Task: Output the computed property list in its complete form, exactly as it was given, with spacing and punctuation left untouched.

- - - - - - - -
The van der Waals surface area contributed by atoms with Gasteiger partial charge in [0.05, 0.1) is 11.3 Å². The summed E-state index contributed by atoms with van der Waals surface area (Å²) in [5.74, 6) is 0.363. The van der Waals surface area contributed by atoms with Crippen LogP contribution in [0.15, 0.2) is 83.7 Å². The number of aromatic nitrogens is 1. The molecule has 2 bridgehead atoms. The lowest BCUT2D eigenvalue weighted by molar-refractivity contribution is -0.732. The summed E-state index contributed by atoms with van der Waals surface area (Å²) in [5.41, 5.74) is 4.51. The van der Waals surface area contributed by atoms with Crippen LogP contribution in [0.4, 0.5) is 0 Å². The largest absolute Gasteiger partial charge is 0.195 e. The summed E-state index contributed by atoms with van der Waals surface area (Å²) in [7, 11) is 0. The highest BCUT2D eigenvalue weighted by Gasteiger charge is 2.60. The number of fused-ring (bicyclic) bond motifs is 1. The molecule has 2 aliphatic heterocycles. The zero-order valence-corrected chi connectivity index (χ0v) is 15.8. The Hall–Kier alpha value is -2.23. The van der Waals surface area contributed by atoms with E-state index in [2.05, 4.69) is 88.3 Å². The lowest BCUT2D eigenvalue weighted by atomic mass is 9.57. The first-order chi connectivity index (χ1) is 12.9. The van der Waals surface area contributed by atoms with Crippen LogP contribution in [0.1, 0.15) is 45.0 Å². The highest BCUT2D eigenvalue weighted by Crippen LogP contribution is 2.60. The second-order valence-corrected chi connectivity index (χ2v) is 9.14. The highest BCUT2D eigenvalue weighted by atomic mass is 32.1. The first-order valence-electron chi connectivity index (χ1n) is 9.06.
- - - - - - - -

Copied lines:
The van der Waals surface area contributed by atoms with Gasteiger partial charge in [0.05, 0.1) is 11.3 Å². The summed E-state index contributed by atoms with van der Waals surface area (Å²) in [5.74, 6) is 0.363. The van der Waals surface area contributed by atoms with Crippen LogP contribution in [0.15, 0.2) is 83.7 Å². The number of aromatic nitrogens is 1. The molecule has 2 bridgehead atoms. The lowest BCUT2D eigenvalue weighted by molar-refractivity contribution is -0.732. The summed E-state index contributed by atoms with van der Waals surface area (Å²) in [5.41, 5.74) is 4.51. The van der Waals surface area contributed by atoms with Crippen LogP contribution in [0.4, 0.5) is 0 Å². The largest absolute Gasteiger partial charge is 0.195 e. The summed E-state index contributed by atoms with van der Waals surface area (Å²) in [7, 11) is 0. The highest BCUT2D eigenvalue weighted by Gasteiger charge is 2.60. The number of fused-ring (bicyclic) bond motifs is 1. The molecule has 2 aliphatic heterocycles. The zero-order valence-corrected chi connectivity index (χ0v) is 15.8. The Hall–Kier alpha value is -2.23. The van der Waals surface area contributed by atoms with E-state index in [2.05, 4.69) is 88.3 Å². The lowest BCUT2D eigenvalue weighted by atomic mass is 9.57. The first-order chi connectivity index (χ1) is 12.9. The van der Waals surface area contributed by atoms with Crippen LogP contribution in [0.1, 0.15) is 45.0 Å². The highest BCUT2D eigenvalue weighted by Crippen LogP contribution is 2.60. The second-order valence-corrected chi connectivity index (χ2v) is 9.14. The highest BCUT2D eigenvalue weighted by atomic mass is 32.1. The first-order valence-electron chi connectivity index (χ1n) is 9.06.